Ballpark's new voice is nearly speechless Announcer: Dave McGowan, regular guy, is exactly what the Orioles were hoping to find for Camden Yards.

March 27, 1998|By Ken Fuson | Ken Fuson,SUN STAFF

Ladies and gentlemen, boys and girls, welcome to Oriole Park at Camden Yards. Your new public address announcer is a 49-year-old man who arranges aircraft sales, has no formal voice training and has never met a professional baseball player.

Here he is, the happiest man in Maryland, Dave McGowan.

"What a country, huh?"

That's right, anything can happen. A man who describes himself as "a simple guy" gets plucked for one of the most visible jobs in Baltimore.

Before yesterday, McGowan was a self-employed business owner in Huntingtown, Md., brokering aircraft sales, dabbling in commercial voice-overs and serving as an emcee for various events in Calvert County. Now he's also the voice of the ballpark.

"Don't pinch me," he asks.

When the Orioles solicited applications to replace Rex Barney, the longtime and much-beloved ballpark announcer who died last August, McGowan decided to roll the dice. He joined 320 others who submitted audition tapes.

"I knew it would be an extreme long shot, but you only go around once and you give everything you've got the first time," McGowan says. "I know it sounds corny, but it's like my own little Cinderella story."

Cinderella arrived at the ballpark for the announcement yesterday wearing a pumpkin-colored shirt with the Orioles logo on it -- the team gave it to him -- and a smile that may never leave.

Spiro Alafassos, director of ballpark entertainment for the Orioles, said McGowan was exactly what the team wanted: "We were looking for a complete package, not just a voice. His exceptional character and personality is what really struck us in interviews. And his total enthusiasm to be part of the team."

McGowan received the word Wednesday. He didn't need a plane to fly to Baltimore yesterday.

"I feel like I came right from the rookie league to the big team," McGowan said. "My spring training is this Sunday."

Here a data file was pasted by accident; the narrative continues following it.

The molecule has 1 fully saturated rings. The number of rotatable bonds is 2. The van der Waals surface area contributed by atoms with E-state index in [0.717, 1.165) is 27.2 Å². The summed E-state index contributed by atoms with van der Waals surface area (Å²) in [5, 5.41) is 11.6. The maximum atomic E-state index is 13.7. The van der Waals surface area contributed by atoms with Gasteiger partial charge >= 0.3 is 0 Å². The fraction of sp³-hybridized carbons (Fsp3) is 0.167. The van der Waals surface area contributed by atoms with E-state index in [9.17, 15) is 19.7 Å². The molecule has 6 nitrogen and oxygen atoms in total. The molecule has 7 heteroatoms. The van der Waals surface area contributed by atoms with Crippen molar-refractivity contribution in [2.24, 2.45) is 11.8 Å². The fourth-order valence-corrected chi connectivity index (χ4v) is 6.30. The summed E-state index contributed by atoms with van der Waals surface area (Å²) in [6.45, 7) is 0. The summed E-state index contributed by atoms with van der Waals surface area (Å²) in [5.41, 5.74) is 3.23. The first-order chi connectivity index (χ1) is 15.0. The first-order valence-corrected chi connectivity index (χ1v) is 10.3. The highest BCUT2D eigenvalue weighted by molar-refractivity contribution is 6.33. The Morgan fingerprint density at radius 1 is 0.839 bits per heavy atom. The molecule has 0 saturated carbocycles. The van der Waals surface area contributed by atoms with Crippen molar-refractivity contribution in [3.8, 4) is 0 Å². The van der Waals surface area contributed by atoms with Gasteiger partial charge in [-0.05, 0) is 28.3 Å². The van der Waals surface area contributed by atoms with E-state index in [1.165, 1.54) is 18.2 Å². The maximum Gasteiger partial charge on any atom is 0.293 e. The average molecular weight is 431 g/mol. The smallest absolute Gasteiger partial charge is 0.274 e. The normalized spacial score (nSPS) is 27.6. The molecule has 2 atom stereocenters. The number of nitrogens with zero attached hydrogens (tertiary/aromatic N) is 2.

That day, the Orioles will return to Baltimore to play their final exhibition game, and McGowan will make the 65-mile trip from Huntingtown (with 40 relatives). He will be perched high above home plate, welcoming fans to the ballpark, introducing players and reminding everyone to drive home sober.

While he understands that fans will compare him with Barney, who was so popular he has his own exhibit in the Babe Ruth Museum, McGowan hopes to be judged on his own merits.

"Rex Barney's a legend," he says. "I can't replace Rex Barney. He had the love and respect of the Orioles fans and the organization and the entire city of Baltimore for a long, long time. I have to earn that."

Here's the scouting report on McGowan: lifelong Orioles fan; married for 28 years and the father of two adult children; graduate of Arundel High School and Embry-Riddle Aeronautical University in Daytona Beach, Fla.; U.S. Army captain and Vietnam War veteran; former stockbroker; former patrolman and detective in the Baltimore Police Department; owner of his own firm, McGowan & Associates, that arranges aircraft sales; possessor of keen wit.

Does Peter Angelos, the team owner, know that McGowan could get him a deal on a team jet?

"Could you tell him for me?"

How good is McGowan at ducking foul balls?

"Quick. I coached Little League for 10 years, so I'm used to that."

How did his wife, Susan, react to the new job?

"She came to a three-foot hover, if you're familiar with aviation terms, and I think she still is."

At least once in their lives, everyone should be this happy. McGowan described how he practiced being an Orioles announcer when he was a child, using a hairbrush or stick as a microphone. He practically gushes when asked to assess the chances of this year's team.

"They're awesome. We've got the greatest team, we've got the greatest organization backing them up, we've got the greatest fans in the world in a great city. What's to hold us back? 1998 -- the Year of the Bird."

As Barney would say, give that fan a contract.

No, wait. There's no contract for this job. It's strictly part-time, paying $75 a game, along with a free parking space and a meal. But McGowan, who has completed multimillion-dollar airplane deals on a handshake, acted very much like a man who would shine Cal Ripken's shoes if they asked.

"I made it to the show," he said. "How about that?"

Pub Date: 3/27/98

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